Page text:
Press freedom not under attack, former journalist Jiggy Manicad says

Ryan Macasero - Philstar.com
Press freedom not under attack, former journalist Jiggy Manicad says
Senatorial candidate Jiggy Manicad believes cases filed against Rappler are not attacks on press freedom
Philstar.com / Efigenio Toledo IV

MANILA, Philippines (Updated 6:51 a.m., Jan. 30) — Veteran broadcast journalist Jiggy Manicad believes press freedom is not under attack in the Philippines, saying legal action against a news website deemed critical of the government is an isolated case.

Manicad, who is running for senator under the Hugpong ng Pagbabago slate in the May elections, said on ONE News' "The Chiefs" on Monday evening that the government has basis for investigating and filing cases against news website Rappler, adding how the news site "handled" stories might have been a factor in its legal troubles.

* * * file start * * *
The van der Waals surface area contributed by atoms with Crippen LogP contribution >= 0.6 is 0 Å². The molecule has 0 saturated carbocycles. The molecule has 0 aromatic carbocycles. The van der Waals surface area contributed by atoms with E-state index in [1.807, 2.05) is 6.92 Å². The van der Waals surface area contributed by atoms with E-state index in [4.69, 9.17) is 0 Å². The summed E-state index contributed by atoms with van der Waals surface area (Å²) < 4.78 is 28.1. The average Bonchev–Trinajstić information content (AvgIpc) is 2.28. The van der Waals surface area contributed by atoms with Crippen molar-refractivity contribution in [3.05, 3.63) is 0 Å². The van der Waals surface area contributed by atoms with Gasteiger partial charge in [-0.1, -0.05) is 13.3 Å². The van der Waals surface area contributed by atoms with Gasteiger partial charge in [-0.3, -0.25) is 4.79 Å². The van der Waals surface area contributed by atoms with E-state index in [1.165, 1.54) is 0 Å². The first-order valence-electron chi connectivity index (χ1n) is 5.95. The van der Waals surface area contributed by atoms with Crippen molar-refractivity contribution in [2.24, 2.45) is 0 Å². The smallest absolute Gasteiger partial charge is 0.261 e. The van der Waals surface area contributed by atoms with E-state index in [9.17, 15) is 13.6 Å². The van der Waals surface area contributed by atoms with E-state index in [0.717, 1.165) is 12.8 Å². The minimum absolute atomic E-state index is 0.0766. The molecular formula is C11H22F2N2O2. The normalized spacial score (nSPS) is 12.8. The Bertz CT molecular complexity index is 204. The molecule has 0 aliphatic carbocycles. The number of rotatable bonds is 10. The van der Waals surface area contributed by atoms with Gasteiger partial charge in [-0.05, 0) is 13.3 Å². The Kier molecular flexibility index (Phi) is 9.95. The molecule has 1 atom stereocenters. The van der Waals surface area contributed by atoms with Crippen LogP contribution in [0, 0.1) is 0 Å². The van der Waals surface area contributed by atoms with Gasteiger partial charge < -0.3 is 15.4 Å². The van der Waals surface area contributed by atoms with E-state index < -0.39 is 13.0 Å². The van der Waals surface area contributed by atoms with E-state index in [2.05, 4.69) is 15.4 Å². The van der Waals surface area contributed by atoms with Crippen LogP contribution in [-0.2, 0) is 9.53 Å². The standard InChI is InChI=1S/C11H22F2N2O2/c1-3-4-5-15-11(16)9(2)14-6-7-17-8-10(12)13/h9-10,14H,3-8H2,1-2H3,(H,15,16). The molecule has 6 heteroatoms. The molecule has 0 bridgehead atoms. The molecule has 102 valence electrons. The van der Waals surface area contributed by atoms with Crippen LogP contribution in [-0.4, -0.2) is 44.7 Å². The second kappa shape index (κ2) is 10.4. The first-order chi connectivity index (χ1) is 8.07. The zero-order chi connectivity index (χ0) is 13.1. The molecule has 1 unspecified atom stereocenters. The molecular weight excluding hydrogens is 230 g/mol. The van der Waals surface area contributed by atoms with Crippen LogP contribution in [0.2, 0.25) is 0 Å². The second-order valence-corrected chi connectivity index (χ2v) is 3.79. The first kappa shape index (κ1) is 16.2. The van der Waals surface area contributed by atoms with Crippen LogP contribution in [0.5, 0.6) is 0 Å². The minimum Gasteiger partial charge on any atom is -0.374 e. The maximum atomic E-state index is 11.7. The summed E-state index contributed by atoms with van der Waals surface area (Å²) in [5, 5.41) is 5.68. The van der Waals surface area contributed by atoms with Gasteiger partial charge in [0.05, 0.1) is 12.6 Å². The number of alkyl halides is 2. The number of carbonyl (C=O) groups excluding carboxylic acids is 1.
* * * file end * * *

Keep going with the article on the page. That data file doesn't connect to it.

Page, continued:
"Now, because of that handling, someone got angry and ordered an investigation, does it really translate to an attack on press freedom? How come in other networks, it’s not like that?” Manicad said in Filipino.

Aside from Rappler, the government has pursued legal action against the owners of the Philippine Daily Inquirer, who announced in 2017 that they would be selling their stake in the media company. Duterte has also threatened to block the renewal of ABS-CBN's broadcast franchise

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Manicad: Rappler violated Constitution

“I think the government has basis to say there are foreign funds that went into Rappler and it’s a violation of the constitution,” Manicad explained. 

Manicad left his job as an anchor and reporter for GMA News last year in preparation for a run for the Senate. He was named as part of the initial slate of the administration PDP-Laban party but filed his certificate of candidacy last October as an independent.

The ex-TV reporter’s views echo the position of Malacañang that Rappler’s case is only about their business registration and taxes and not an attempt to silence media